1. Manufacturer's name, trademark, or other descriptive marking by which the organization responsible for the product can be identified.

  2. Supply voltage, phase, frequency, and full-load current.

  3. Short-circuit current rating of the industrial control panel based on one of the following:

    a. Short-circuit current rating of a listed and labeled assembly.

    b. Short-circuit current rating established using an approved method. (FPN: UL 508A-2001, Supplement SB, is an example of an approved method.)

  4. If the industrial control panel is intended as service equipment, it shall be marked to identify it as being suitable for use as service equipment.

  5. Electrical wiring diagram or the number of the index to the electrical drawings showing the electrical wiring diagram.

  6. An enclosure type number shall be marked on the industrial control panel enclosure.

A key point to note with regard to item (3) above is that a change has been made as to the method used to determine the short-circuit current rating (SCCR) of the industrial control panel. Under the old method, you used the AIR of the main overcurrent protective device. The AIR is the interrupter rating as noted in 110.9. The SCCR is the withstand rating as noted in 110.10. Under the new method, you must include the entire combined power circuit in your calculations.

One way to calculate the SCCR is to use the least common denominator method. If there are numerous items within the panel, such as circuit breakers, motor controllers, and motor control circuits, the SCCR marked on the panel must be based on the lowest rating of any of the devices within the enclosure. For example, if the short-circuit ground-fault device (i.e. circuit breaker) has an SCCR of 42kA, the motor control has an SCCR of 25kA, and the motor controller has an SCCR of 10kA, then the overall panel SCCR is 10kA.

An alternate method for determining the SCCR of the industrial control panel is to use a group of power circuit components that have already been tested in combination and assigned a specific SCCR.

Testing promotes safety. As is the case with other types of electrical control and distribution equipment, one of the primary concerns associated with a group of components assembled in a common enclosure for the purposes of operation, control, and overcurrent protection is the ability of this equipment to limit and contain the effects of an internal fault. The goal should always be to contain the fault so that it doesn't pose an external ignition threat.

In many control panel installations, the available fault energy at the line terminals of components within the panel is significant, and the absence of an SCCR promotes the possibility of a failure that may extend beyond the control panel enclosure. Not only are there high levels of short-circuit current available at the line terminals of many industrial control panels, but there is also an interaction of the protection and control components under fault conditions. This is where independent, third-party testing of panels containing interrelated and interactive control and protective components proves so valuable.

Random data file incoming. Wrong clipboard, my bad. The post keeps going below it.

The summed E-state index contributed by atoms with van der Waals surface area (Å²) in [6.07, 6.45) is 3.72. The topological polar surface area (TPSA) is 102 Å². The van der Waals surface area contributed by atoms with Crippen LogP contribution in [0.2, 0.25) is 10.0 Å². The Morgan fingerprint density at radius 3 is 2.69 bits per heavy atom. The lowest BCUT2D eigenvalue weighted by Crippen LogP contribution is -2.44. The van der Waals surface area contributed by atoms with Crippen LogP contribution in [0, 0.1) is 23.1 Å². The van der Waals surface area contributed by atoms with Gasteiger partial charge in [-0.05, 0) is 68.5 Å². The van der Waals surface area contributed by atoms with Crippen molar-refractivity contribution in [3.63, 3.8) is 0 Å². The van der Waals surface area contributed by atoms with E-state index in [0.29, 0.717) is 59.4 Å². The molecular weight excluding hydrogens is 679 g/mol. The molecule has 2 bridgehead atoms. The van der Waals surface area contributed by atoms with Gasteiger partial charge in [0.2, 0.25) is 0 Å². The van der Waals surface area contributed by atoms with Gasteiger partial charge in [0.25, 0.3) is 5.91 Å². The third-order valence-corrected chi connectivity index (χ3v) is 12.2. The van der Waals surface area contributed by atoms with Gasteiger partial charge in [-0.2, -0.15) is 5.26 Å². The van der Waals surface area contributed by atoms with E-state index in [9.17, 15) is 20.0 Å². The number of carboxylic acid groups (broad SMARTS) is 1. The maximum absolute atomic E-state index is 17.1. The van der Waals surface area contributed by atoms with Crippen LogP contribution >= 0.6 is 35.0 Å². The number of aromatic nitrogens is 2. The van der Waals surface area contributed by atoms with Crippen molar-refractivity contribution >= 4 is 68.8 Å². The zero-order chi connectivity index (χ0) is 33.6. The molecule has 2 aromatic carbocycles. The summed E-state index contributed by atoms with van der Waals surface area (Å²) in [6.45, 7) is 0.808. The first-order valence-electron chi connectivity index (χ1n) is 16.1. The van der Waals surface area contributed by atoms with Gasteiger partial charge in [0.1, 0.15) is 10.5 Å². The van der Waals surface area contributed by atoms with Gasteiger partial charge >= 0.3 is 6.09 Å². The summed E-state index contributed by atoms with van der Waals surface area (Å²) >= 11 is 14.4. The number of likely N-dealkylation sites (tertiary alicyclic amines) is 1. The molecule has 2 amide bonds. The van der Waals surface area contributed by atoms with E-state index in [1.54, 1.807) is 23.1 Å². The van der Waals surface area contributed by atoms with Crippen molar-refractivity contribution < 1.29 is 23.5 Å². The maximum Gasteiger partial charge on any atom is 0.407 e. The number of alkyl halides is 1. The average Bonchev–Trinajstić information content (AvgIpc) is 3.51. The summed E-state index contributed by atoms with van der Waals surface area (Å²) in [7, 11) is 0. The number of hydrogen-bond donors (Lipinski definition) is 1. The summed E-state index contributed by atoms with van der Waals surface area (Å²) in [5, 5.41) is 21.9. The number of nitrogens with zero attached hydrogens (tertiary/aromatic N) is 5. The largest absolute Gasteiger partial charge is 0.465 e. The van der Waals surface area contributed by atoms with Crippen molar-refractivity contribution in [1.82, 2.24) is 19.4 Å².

However, if the installation consists of simple assemblies, such as control components, the authority having jurisdiction (AHJ) may not define the assembly as an industrial control panel. Nevertheless, it's important for them to be fully aware of the short-circuit current considerations of the particular installation and be confident there is no interaction between the assembled listed components, which may result in noncompliance with 110.10 of the 2005 NEC.

The bottom line. The NEC does not require industrial control panels to be listed, even though the installed control components and enclosures within them are required to be listed. This relates to the requirements of 90.7, which involves the AHJ in determining whether or not a specific control panel is safe to use as designed, assembled, and installed. The intent of Art. 409, in conjunction with UL 508A and NFPA 79, is to provide a set of requirements that can be used as a benchmark for approval of both new and field-constructed industrial control panels.

In addition to the requirements of Art. 409, industrial control panels that contain branch circuits for specific loads for components, or are for control of specific types of equipment addressed in other articles of this Code, shall be constructed and installed in accordance with the applicable requirements from the specific articles in Table 409.3.

Owen is the owner and president of National Code Seminars in Pelham, Ala.

Sidebar: Definition: Industrial Control Panel

As per 409.2 of the 2005 NEC, an industrial control panel is defined as “An assembly of a systematic and standard arrangement of two or more components such as motor controllers, overload relays, fused disconnect switches, and circuit breakers and related control devices such as pushbutton stations, selector switches, timers, switches, control relays, and the like with associated wiring, terminal bocks, pilot lights, and similar components. The industrial control panel does not include the controlled equipment.”

Sidebar: Key Features of NFPA 79

Chapter 4 — General Operating Conditions. This chapter includes general considerations for electrical components and devices, electrical supplies, physical environment and operating conditions, transportation and storage, provisions for handling, and installation and operating conditions.

Chapter 6 — Protection from Electric Shock. This chapter notes electric shock hazards that are not addressed in Art. 409 but are extremely important for personnel safety.

Chapter 8 — Grounding. This chapter offers more detailed information on grounding requirements for industrial control panels than does Art. 409.

Chapter 19 — Testing and Verification. In part, this chapter notes requirements for continuity of equipment grounding conductors, and discusses insulation resistance, voltage, and functional testing procedures, as well as retesting requirements.